Longtime Nashville studio engineer and executive Glenn Snoddy, best known for pioneering the "fuzztone" guitar sound, is dead at the age of 96.

According to Billboard, Snoddy began his career as a radio engineer before working his way up to becoming one of the leading studio sound engineers in Nashville, working with artists including Hank Williams — whose final session he engineered — Johnny Cash and Marty Robbins, among many. He helped to establish Castle Studios as a major recording complex in Nashville, but it was while working at the Quonset Hut on a session with Robbins for Columbia Records in 1960 that he made one of the biggest breakthroughs of that era of popular music.

It was actually a happy accident, Snoddy recalled to the Murfreesboro Daily News Journal in 2016 (via Billboard). Partway into a take on Robbins' "Don't Worry," guitarist Grady Martin's instrument began to make an unusual buzzing, distorted sound.

"We thought there was something wrong, and something was wrong," Snoddy said. "The transformer in the amplifier blew up."

The other musicians on the session loved the new sound, and when Snoddy left it on the recording, so did Columbia Records executives when they heard the song. When "Don't Worry" reached No. 1 on Billboard's Hot Country Songs chart the following year, Snoddy ended up inventing a way to recreate that sound deliberately in response to demand from other players and producers, ultimately leading to him devising one of the earliest guitar pedals. His invention allowed guitarists to obtain that distorted sound by stepping on a pedal that was added to the signal chain before the amp, adding signal boost that recreated the fuzz tone.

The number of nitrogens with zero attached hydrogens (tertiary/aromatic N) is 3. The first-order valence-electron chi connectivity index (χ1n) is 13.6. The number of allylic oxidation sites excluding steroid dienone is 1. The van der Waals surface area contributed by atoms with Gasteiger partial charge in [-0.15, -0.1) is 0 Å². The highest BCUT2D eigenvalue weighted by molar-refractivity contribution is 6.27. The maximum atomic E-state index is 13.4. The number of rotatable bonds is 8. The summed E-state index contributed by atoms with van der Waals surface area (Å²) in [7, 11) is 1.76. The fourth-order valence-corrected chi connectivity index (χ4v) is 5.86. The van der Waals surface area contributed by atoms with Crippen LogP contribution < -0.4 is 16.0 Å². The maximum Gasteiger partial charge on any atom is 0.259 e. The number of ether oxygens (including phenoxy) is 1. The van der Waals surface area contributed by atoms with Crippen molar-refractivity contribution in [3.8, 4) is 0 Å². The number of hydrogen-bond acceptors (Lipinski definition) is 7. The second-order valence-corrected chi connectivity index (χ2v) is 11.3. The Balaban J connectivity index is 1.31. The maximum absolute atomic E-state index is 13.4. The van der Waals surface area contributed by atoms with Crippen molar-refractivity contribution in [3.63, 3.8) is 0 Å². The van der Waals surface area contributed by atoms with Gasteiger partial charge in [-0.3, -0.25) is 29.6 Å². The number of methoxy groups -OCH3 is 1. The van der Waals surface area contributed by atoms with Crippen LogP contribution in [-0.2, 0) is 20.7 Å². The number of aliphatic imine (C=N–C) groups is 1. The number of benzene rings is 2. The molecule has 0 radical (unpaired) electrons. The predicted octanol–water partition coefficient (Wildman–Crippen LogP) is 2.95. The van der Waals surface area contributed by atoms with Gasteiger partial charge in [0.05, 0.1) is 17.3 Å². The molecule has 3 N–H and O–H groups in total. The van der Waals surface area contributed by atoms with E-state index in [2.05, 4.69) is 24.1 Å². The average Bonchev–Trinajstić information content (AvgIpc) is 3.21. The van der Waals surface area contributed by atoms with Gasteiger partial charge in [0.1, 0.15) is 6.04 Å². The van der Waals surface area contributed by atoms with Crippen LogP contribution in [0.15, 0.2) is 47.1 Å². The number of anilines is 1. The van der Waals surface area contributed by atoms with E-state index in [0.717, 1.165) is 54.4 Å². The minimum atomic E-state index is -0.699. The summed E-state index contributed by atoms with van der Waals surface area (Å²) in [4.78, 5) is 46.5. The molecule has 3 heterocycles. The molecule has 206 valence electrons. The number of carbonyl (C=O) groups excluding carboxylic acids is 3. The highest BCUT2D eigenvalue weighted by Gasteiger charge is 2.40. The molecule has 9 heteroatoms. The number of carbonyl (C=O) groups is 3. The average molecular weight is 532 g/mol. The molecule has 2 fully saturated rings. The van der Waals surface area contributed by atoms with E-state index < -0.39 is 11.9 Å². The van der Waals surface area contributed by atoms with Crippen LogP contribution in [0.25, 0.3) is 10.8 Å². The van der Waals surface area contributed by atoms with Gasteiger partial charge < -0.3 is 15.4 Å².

The Gibson Company subsequently marketed Snoddy's pedal as the Maestro Fuzz-Tone, and when Keith Richards used it for the signature riff on the Rolling Stones' "(I Can't Get No) Satisfaction" in 1965, that tone became a standard part of both rock and country records.

Snoddy went on to become a studio executive, and he hired a young Kris Kristofferson as a janitor at the Quonset Hut when he first came to town seeking work as a songwriter. He later founded Woodland Studios in what is now the burgeoning East Nashville scene. A number of classic records were cut at that facility, including Charlie Daniels Band's "The Devil Went Down to Georgia," the Oak Ridge Boys' "Elvira" and John Conlee's "Rose Colored Glasses."

Snoddy died on Monday (May 21) in Murfreesboro, Tenn., at the age of 96. Visitation will take place at Woodfin Memorial Chapel, 1488 Lascassas Pike, Murfreesboro, Tenn., on Thursday (May 24) from 6-8PM and Friday (May 25) at 1PM. His funeral service is set for 2PM Friday. Snoddy will be buried with military honors at Evergreen Cemetery, marking his service in the U.S. Army during WWII, during which he earned three bronze stars.

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